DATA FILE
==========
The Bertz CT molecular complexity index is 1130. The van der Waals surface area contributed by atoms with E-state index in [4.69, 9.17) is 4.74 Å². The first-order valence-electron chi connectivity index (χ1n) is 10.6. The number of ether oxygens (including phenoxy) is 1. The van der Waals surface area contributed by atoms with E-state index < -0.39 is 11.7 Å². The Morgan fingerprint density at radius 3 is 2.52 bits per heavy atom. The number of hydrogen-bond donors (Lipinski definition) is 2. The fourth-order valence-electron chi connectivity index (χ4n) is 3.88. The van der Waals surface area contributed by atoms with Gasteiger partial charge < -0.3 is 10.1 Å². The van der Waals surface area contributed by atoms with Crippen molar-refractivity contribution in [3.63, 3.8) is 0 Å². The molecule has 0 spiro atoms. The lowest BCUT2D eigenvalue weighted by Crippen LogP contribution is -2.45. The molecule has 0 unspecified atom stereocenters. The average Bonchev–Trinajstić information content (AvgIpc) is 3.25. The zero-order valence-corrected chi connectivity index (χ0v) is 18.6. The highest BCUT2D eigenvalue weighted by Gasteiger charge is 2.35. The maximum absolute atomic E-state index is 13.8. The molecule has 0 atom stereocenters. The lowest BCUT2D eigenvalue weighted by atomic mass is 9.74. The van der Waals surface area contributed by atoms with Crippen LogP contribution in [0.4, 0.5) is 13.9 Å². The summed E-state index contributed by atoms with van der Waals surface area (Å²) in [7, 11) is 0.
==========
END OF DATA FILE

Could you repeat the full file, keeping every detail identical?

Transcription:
The Bertz CT molecular complexity index is 1130. The van der Waals surface area contributed by atoms with E-state index in [4.69, 9.17) is 4.74 Å². The first-order valence-electron chi connectivity index (χ1n) is 10.6. The number of ether oxygens (including phenoxy) is 1. The van der Waals surface area contributed by atoms with E-state index < -0.39 is 11.7 Å². The Morgan fingerprint density at radius 3 is 2.52 bits per heavy atom. The number of hydrogen-bond donors (Lipinski definition) is 2. The fourth-order valence-electron chi connectivity index (χ4n) is 3.88. The van der Waals surface area contributed by atoms with Gasteiger partial charge < -0.3 is 10.1 Å². The van der Waals surface area contributed by atoms with Crippen molar-refractivity contribution in [3.63, 3.8) is 0 Å². The molecule has 0 spiro atoms. The lowest BCUT2D eigenvalue weighted by Crippen LogP contribution is -2.45. The molecule has 0 unspecified atom stereocenters. The average Bonchev–Trinajstić information content (AvgIpc) is 3.25. The zero-order valence-corrected chi connectivity index (χ0v) is 18.6. The highest BCUT2D eigenvalue weighted by Gasteiger charge is 2.35. The maximum absolute atomic E-state index is 13.8. The molecule has 0 atom stereocenters. The lowest BCUT2D eigenvalue weighted by atomic mass is 9.74. The van der Waals surface area contributed by atoms with Crippen LogP contribution in [0.4, 0.5) is 13.9 Å². The summed E-state index contributed by atoms with van der Waals surface area (Å²) in [7, 11) is 0.